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Nondestructive Restore to the Same Folder


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#1 Jerry Bryan

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Posted 12 July 2018 - 05:35 AM

I wish for RM's restore function to be able to restore to the same folder with a different database name - a nondestructive restore to the same folder. The current design requires a restore to a different folder if the restore is to be nondestructive. Restoring to a different folder can be a very error prone process. And even if you manage to restore successfully to a different folder, having two databases by the same name in different folders can be very confusing and error prone - causing lost data.

 

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#2 zhangrau

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Posted 12 July 2018 - 08:43 AM

A simple solution might be to have RM append the backup file's creation date to the original filename. 



#3 Renee Zamora

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Posted 12 July 2018 - 02:27 PM

Confirming this is on the enhancement request list. 


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#4 Vyger

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Posted 12 July 2018 - 04:25 PM

I wish for RM's restore function to be able to restore to the same folder with a different database name - a nondestructive restore to the same folder. The current design requires a restore to a different folder if the restore is to be nondestructive. Restoring to a different folder can be a very error prone process. And even if you manage to restore successfully to a different folder, having two databases by the same name in different folders can be very confusing and error prone - causing lost data.

 

Jerry

 

 

 

A simple solution might be to have RM append the backup file's creation date to the original filename. 

 

Gets my vote, simple, effective and would allow Compare Files to be used without risk of overwrite.


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#5 Nettie

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Posted 13 July 2018 - 07:53 AM

I also use the same file folder but add manually the date to the file.  Simple solution for me.


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#6 Jerry Bryan

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Posted 13 July 2018 - 08:21 AM

The deeper problem is that you cannot from the RM user interface add a date or anything else to name of the file being restored as a part of the restore process. The best you can do from the RM user interface if you want to keep your RMGC files in the same folder is to rename the existing file before the restore process.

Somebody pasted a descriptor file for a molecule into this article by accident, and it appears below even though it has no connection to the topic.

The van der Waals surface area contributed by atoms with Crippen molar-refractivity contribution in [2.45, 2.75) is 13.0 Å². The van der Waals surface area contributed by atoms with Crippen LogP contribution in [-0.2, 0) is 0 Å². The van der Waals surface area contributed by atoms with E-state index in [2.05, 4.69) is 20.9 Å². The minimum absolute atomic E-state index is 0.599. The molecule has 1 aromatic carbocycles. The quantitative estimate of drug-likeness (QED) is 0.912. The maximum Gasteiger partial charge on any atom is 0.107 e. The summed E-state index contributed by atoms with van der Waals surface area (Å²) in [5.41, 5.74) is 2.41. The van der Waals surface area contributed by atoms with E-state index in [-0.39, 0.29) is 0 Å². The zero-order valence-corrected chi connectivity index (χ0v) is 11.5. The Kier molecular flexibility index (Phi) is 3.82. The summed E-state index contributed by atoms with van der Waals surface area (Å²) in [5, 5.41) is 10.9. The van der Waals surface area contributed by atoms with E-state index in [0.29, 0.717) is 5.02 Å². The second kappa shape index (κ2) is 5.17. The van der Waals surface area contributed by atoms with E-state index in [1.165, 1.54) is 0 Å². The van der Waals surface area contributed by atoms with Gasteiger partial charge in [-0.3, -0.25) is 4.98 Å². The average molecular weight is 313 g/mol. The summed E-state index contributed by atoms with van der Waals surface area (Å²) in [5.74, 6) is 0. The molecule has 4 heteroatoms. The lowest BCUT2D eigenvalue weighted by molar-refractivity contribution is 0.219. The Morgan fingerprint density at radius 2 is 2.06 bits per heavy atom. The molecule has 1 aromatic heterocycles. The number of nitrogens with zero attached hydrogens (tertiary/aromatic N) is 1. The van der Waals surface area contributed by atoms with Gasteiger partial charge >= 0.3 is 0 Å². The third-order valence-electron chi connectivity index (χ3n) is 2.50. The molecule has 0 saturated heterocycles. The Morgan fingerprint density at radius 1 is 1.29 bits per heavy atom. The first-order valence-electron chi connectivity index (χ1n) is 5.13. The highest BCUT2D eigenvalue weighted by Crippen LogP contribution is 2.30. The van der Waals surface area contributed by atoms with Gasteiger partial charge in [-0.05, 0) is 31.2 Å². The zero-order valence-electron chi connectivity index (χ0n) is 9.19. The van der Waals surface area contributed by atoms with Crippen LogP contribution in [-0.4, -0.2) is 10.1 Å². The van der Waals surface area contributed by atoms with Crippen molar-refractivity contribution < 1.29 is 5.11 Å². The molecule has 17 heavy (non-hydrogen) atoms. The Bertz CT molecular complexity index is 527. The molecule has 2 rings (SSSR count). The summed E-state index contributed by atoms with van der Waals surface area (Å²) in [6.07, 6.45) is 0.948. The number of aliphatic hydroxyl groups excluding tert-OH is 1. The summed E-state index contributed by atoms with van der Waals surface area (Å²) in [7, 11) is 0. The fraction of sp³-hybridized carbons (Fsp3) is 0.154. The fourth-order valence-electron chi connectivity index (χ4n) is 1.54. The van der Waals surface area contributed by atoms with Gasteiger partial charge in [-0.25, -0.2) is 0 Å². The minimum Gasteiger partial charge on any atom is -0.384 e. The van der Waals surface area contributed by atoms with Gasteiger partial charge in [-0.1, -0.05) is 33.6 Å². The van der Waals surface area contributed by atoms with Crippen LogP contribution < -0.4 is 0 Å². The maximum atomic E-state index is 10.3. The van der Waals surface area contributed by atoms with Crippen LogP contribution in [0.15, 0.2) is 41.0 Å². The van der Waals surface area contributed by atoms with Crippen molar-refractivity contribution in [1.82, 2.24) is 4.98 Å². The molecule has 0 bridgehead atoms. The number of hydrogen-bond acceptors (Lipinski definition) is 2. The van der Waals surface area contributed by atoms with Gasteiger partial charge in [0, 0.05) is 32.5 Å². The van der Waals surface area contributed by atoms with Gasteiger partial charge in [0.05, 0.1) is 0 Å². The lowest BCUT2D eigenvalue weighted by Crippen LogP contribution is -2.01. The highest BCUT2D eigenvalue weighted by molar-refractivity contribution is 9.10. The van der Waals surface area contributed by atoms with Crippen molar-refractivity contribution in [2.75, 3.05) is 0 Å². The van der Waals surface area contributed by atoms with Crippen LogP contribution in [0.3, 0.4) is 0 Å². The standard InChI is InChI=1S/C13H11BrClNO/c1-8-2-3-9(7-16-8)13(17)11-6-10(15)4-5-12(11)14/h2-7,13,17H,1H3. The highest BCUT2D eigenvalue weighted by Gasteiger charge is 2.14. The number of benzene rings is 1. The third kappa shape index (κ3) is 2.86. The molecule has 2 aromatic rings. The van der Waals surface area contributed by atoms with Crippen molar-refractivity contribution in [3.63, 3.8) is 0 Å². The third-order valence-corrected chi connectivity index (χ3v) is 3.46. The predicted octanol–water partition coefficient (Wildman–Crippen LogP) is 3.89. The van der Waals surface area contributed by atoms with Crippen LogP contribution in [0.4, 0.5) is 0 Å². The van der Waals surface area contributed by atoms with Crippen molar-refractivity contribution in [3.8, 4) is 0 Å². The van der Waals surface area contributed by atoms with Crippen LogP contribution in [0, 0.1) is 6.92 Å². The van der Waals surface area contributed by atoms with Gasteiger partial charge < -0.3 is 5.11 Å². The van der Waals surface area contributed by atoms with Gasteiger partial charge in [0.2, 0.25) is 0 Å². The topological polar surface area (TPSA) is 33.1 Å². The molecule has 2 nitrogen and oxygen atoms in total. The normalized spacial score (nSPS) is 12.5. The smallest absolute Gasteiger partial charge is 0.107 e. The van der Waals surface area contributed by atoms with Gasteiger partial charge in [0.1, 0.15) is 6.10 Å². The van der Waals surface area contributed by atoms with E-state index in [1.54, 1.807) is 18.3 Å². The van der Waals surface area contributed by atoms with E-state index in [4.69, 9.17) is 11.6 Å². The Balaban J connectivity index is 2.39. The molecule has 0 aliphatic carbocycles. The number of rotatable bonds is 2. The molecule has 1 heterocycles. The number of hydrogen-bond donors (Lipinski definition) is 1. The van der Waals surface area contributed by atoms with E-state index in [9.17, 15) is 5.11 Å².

I personally would prefer the existing file to keep its existing name and for the restored file to be the one with the new name - whatever that new name might be including a date. However, RM's backup files are compressed. I suspect that RM is using licensed file compression software of some sort rather than doing the compression on its own. An RMGB file looks a lot like a ZIP file to me even though it doesn't have a ZIP file extension. As such, I suspect that RM has no control over the file name used for the restored file. Therefore, the best RM can do probably would be to do the rename I mentioned in the first paragraph as a part of the restore process. Indeed, appending the current date (and time?) to the existing file before the restore could be a great solution if indeed RM has no control over the file name used for the restored file.

 

Jerry

 



#7 Jim Byram

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Posted 13 July 2018 - 09:26 AM

Jerry,

 

The backup is a ZIP file so it can be opened with any ZIP file utility or with File Explorer if you change the filename to .ZIP.

 

You can accomplish what you want manually. Open the backup, drag the .RMGC file to your desktop. Rename the backup. Drag the database file to where you want it stored. Simple enough to do.

 

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#8 Jerry Bryan

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Posted 13 July 2018 - 09:46 AM

The backup is a ZIP file so it can be opened with any ZIP file utility or with File Explorer if you change the filename to .ZIP.

 

You can accomplish what you want manually. Open the backup, drag the .RMGC file to your desktop. Rename the backup. Drag the database file to where you want it stored. Simple enough to do.

 

The goal is an automated restore rather than a manual process, with the restore going to the same folder as the original RMGC file and with the restore not destroying the RMGC file that's already there. If the RMGB file is a real ZIP file in disguise, it should be possible for RM to rename the file that's embedded within the RMGB/ZIP file before the restore.

 

I didn't know that an RMGB file was a real ZIP file in disguise. That's good information. I'm familiar with the concept because KML and KMZ files work the same way. A KMZ file is a compressed KML file. If you rename a KMZ extension to a ZIP extension, you can see and manipulate the embedded KML file with any ZIP utility including Windows File Explorer itself. In the other direction, if you have a KML file and need a KMZ file and don't have a KML to KMZ converter, you can zip the KML file and then rename the resultant ZIP file to a KMZ extension.

 

Jerry



#9 Renee Zamora

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Posted 13 July 2018 - 03:09 PM

The directions on restoring a backup over 4GB first step is to rename the file extension from .rmgb to .zip so you can extract it.

https://support.root...kups-over-4-GB-


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